The town council of Smithers, B.C., is defending its controversial decision to enforce a bylaw requiring a non-profit society to build an unconnected sidewalk adjacent to its property.
For a town of 5,400 people, the municipality in northwestern B.C. has had a disproportionate number of sidewalk scandals in the past year.
Last year, business owner Trevor Bruintjes complained he was obliged to build a “sidewalk to nowhere” — a 100 metre unconnected strip in front of his property — due to a city bylaw.
The seemingly pointless construction led to heated public debates about the bylaw which requires any business completing over $75,000 in renovations to dedicate some portion of the project to building public infrastructure like sidewalks.
The $10,000 sidewalk even won a dubious distinction: a Paperweight Award from the Canadian Federation of Independent Business for unnecessary red tape.
After much discussion, Smithers town council agreed to raise the cost of renovations that trigger the bylaw from $75,000 to $100,000.
But the new cost ceiling doesn’t exempt a project by the Bulkley Valley Child Development Centre which is renovating its property — a former church in a residential area of town.
It is on the hook to build a portion of sidewalk along Seventh Avenue, which is the road adjacent to its property.
Sidewalk project justified
The requirement has yet again caused consternation in the town from some who feel the non-profit should spend its money on the children it serves rather than building public infrastructure.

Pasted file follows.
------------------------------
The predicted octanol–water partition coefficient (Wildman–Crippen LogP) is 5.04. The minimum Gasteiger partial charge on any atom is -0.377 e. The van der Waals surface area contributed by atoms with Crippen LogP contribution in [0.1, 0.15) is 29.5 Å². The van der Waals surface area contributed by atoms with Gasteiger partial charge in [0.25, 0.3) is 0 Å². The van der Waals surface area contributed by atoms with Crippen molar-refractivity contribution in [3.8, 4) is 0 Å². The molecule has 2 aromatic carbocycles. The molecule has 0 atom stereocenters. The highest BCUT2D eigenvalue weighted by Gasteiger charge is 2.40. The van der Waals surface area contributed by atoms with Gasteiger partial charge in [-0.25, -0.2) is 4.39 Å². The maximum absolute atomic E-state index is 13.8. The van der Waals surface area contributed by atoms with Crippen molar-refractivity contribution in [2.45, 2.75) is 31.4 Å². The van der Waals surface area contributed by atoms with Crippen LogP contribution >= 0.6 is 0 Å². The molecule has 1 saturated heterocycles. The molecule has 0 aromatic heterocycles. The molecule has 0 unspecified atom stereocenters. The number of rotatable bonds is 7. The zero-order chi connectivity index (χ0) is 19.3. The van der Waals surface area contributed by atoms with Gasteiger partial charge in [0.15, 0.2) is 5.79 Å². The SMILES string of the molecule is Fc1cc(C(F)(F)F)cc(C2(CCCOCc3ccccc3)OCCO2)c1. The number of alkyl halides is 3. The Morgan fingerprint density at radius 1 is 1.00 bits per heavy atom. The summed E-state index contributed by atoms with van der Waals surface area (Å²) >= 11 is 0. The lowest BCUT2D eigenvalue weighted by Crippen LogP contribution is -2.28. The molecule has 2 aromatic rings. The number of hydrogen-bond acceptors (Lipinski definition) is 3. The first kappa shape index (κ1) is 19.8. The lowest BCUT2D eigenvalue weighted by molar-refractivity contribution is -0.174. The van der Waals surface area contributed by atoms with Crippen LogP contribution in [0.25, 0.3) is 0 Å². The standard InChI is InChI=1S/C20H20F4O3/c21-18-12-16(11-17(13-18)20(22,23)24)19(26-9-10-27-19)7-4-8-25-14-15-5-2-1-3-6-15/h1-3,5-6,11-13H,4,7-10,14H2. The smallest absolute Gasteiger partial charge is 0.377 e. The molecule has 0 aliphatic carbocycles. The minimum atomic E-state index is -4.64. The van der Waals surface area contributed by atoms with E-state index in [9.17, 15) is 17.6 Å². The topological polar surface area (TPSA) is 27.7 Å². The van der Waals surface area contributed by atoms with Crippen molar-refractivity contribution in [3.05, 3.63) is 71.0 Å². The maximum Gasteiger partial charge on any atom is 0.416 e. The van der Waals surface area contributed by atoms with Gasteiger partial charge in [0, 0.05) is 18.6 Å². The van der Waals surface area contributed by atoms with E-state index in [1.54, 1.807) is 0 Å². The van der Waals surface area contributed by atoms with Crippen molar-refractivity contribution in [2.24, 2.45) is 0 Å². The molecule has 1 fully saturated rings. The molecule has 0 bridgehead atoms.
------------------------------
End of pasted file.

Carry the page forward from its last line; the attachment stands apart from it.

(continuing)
According to town councillor Gladys Atrill, however, the sidewalk project is justified.
“Sidewalks are needed. People do walk along the roadway,” she said.
“The child development centre will — because of the work it does — increase traffic in that area. When the building was purchased and during the public hearings, [a sidewalk] was part of the rezoning development that allowed this to go through.”
Atrill said the child development centre applied for a waiver for the sidewalk and other building requirements and noted it did receive some exemptions from municipal staff.
However, she said the town will still enforce the installation of the Seventh Avenue sidewalk.
“The town would like to upgrade [Seventh Avenue] to include sidewalks from Columbia (which is the street that the child development centre is facing) to Bulkley Drive which is part of the residential area [behind the centre],” she said.
As for when those connections to the centre’s sidewalk would be complete, Attril said it would be done as “soon as we can afford it.”
With files from Daybreak South